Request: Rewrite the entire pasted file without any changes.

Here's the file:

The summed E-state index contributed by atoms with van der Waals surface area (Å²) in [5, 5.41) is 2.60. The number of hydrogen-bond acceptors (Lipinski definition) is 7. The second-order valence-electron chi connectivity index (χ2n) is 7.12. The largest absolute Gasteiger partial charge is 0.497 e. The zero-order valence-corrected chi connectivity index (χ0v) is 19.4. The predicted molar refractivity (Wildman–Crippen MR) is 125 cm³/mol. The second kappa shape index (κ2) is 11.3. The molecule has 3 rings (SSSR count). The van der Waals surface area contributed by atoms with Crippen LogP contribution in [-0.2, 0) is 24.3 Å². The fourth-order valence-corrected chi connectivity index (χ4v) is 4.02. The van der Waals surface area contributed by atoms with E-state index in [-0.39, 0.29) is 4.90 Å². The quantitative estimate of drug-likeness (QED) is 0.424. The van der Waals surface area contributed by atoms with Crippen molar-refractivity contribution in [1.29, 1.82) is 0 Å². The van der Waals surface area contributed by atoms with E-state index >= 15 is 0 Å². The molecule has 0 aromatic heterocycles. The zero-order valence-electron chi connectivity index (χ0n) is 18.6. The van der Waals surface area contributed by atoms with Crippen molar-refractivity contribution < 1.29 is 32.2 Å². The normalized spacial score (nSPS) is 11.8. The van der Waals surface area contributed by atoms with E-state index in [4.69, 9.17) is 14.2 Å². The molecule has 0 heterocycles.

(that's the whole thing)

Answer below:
The summed E-state index contributed by atoms with van der Waals surface area (Å²) in [5, 5.41) is 2.60. The number of hydrogen-bond acceptors (Lipinski definition) is 7. The second-order valence-electron chi connectivity index (χ2n) is 7.12. The largest absolute Gasteiger partial charge is 0.497 e. The zero-order valence-corrected chi connectivity index (χ0v) is 19.4. The predicted molar refractivity (Wildman–Crippen MR) is 125 cm³/mol. The second kappa shape index (κ2) is 11.3. The molecule has 3 rings (SSSR count). The van der Waals surface area contributed by atoms with Crippen LogP contribution in [-0.2, 0) is 24.3 Å². The fourth-order valence-corrected chi connectivity index (χ4v) is 4.02. The van der Waals surface area contributed by atoms with E-state index in [-0.39, 0.29) is 4.90 Å². The quantitative estimate of drug-likeness (QED) is 0.424. The van der Waals surface area contributed by atoms with Crippen molar-refractivity contribution in [1.29, 1.82) is 0 Å². The van der Waals surface area contributed by atoms with E-state index >= 15 is 0 Å². The molecule has 0 aromatic heterocycles. The zero-order valence-electron chi connectivity index (χ0n) is 18.6. The van der Waals surface area contributed by atoms with Crippen molar-refractivity contribution < 1.29 is 32.2 Å². The normalized spacial score (nSPS) is 11.8. The van der Waals surface area contributed by atoms with E-state index in [4.69, 9.17) is 14.2 Å². The molecule has 0 heterocycles.